In embodiments, a process of the present disclosure involves aggregating a carbon nanofoam dispersion (including water, surfactant and, optionally a colorant) with a latex dispersion (including surfactant, water and resin), coalescing the aggregates generated, and then isolating, washing, and drying the resulting magnetic toner.
  • [0018]
    Surfactants can be present in the carbon nanofoam and latex dispersion utilized to form the toner composition in effective amounts of, for example, about 0.001 to about 15 weight percent, and in embodiments about 0.001 to about 0.1 weight percent of the toner components. Surfactants used in the toner composition can be anionic, nonionic, or cationic in nature. Examples of anionic surfactants include, for example, sulfates including sodium dodecylsulfate (SDS), sulfonates including sodium dodecylbenzene sulfonate, sodium dodecylnaphthalene sulfate, dialkyl benzenealkyl, abitic acid, and the like, and mixtures thereof. An effective concentration of the anionic surfactant generally employed is, for example, in an amount of about 0.01 to about 10 percent by weight, and in embodiments in an amount of about 0.1 to about 5 percent by weight of monomers used to prepare the toner polymer resin.
  • [0019]
    Examples of nonionic surfactants that may be, for example, included in the resin latex dispersion include polyvinyl alcohol, polyacrylic acid, methalose, methyl cellulose, ethyl cellulose, propyl cellulose, hydroxy ethyl cellulose, carboxy methyl cellulose, polyoxyethylene cetyl ether, polyoxyethylene lauryl ether, polyoxyethylene octyl ether, polyoxyethylene octylphenyl ether, polyoxyethylene oleyl ether, polyoxyethylene sorbitan monolaurate, polyoxyethylene stearyl ether, polyoxyethylene nonylphenyl ether, dialkylphenoxypoly(ethyleneoxy)ethanol, and the like, and mixtures thereof. A suitable concentration of the nonionic surfactant is, for example, from about 0.01 to about 10 percent by weight, in embodiments in an amount of about 0.1 to about 5 percent by weight of monomers used to prepare the toner polymer resin.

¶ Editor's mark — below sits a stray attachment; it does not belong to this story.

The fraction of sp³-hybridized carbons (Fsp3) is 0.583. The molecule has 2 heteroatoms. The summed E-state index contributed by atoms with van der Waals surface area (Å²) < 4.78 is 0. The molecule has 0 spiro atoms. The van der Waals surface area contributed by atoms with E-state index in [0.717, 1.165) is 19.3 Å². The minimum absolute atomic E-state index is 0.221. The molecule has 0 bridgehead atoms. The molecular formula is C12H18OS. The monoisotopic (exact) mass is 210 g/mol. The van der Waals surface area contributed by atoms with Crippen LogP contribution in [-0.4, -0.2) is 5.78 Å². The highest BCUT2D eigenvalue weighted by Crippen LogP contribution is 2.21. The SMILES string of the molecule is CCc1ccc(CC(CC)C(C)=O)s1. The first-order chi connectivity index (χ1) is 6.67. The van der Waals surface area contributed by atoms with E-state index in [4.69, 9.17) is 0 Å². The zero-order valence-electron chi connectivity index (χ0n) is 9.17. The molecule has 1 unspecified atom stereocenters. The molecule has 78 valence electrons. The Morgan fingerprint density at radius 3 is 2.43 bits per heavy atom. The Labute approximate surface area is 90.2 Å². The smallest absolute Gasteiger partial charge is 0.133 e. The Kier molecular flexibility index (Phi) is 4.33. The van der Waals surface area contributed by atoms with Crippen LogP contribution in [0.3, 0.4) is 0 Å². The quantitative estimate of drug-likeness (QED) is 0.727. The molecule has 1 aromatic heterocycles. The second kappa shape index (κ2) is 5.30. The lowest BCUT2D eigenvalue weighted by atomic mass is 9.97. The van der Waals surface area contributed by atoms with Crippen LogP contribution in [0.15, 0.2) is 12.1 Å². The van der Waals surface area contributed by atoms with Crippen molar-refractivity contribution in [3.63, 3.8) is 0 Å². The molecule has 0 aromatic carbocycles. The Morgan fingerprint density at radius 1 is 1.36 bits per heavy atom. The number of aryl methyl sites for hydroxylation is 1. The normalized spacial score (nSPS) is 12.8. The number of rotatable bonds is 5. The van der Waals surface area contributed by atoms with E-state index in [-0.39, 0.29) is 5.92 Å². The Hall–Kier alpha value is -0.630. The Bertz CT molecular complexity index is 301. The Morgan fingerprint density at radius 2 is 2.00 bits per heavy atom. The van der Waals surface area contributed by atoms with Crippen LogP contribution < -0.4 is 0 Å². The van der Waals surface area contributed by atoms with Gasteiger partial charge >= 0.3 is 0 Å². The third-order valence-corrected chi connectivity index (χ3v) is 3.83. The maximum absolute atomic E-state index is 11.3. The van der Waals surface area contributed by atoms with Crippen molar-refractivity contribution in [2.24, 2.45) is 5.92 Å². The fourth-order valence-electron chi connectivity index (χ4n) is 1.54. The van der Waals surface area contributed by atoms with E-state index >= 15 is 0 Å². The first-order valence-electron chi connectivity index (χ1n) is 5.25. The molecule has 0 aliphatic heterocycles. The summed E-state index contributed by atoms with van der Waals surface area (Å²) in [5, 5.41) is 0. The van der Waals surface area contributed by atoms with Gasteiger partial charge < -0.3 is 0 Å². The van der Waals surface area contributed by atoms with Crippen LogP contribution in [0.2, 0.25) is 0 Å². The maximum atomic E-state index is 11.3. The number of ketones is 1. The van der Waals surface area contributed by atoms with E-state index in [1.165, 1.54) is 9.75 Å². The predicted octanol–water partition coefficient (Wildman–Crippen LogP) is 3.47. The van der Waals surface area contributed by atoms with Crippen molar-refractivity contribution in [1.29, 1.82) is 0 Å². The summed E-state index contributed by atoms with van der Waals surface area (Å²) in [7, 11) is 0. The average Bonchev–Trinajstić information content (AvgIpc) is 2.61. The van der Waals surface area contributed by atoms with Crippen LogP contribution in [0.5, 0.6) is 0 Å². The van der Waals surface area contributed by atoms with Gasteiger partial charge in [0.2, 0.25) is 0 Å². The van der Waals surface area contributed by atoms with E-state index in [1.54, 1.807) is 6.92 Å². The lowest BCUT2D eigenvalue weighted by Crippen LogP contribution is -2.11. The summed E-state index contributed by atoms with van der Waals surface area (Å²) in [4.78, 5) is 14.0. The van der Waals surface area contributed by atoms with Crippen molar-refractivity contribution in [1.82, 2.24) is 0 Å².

• [0020]
    Examples of the cationic surfactants, which are usually positively charged, selected for the toners and processes of the present disclosure include, for example, alkylbenzyl dimethyl ammonium chloride, dialkyl benzenealkyl ammonium chloride, lauryl trimethyl ammonium chloride, alkylbenzyl methyl ammonium chloride, alkyl benzyl dimethyl ammonium bromide, benzalkonium chloride, cetyl pyridinium bromide, C12, C15, C17 trimethyl ammonium bromides, halide salts of quatemized polyoxyethylalkylamines, dodecylbenzyl triethyl ammonium chloride, and the like, and mixtures thereof. A suitable amount of surfactant can be selected, such as in an amount of about 0.1 to about 10 percent by weight of the toner components, and, in embodiments an amount of about 0.2 to about 5 percent by weight of the toner components. The choice of particular surfactants or combinations thereof as well as the amounts of each to be used are within the purview of those skilled in the art.
  • [0021]
    The toner composition may also optionally contain a colorant. Colorants include pigments, dyes, mixtures of pigments and dyes, mixtures of pigments, mixtures of dyes, and the like. Suitable colorants are known to those skilled in the art and are available from a variety of commercial sources. Various known colorants, such as pigments, can be present in the toner in an effective amount of, for example, from about 1 to about 15 percent by weight of toner, and in embodiments in an amount of from about 3 to about 10 percent by weight. Suitable colorants include, but are not limited to, carbon black. Generally, colored pigments that can be selected are cyan, magenta, red, brown, orange, or yellow pigments, and mixtures thereof. Examples of magentas that may be selected include, for example, 2,9-dimethyl-substituted quinacridone and anthraquinone dye identified in the Color Index as CI 60710, CI Dispersed Red 15, diazo dye identified in the Color Index as CI 26050, CI Solvent Red 19, and the like. Illustrative examples of cyans that may be used include copper tetra(octadecyl sulfonamido) phthalocyanine, x-copper phthalocyanine pigment listed in the Color Index as CI 74160, Cl Pigment Blue, and Anthrathrene Blue, identified in the Color Index as CI 69810, Special Blue X-2137, and the like; while illustrative examples of yellows that may be selected are diarylide yellow 3,3-dichlorobenzidene acetoacetanilides, a monoazo pigment identified in the Color Index as CI 12700, CI Solvent Yellow 16, a nitrophenyl amine sulfonamide identified in the Color Index as Foron Yellow SE/GLN, CI Dispersed Yellow 33 2,5-dimethoxy-4-sulfonanilide phenylazo-4′-chloro-2,5-dimethoxy acetoacetanilide, and Permanent Yellow FGL.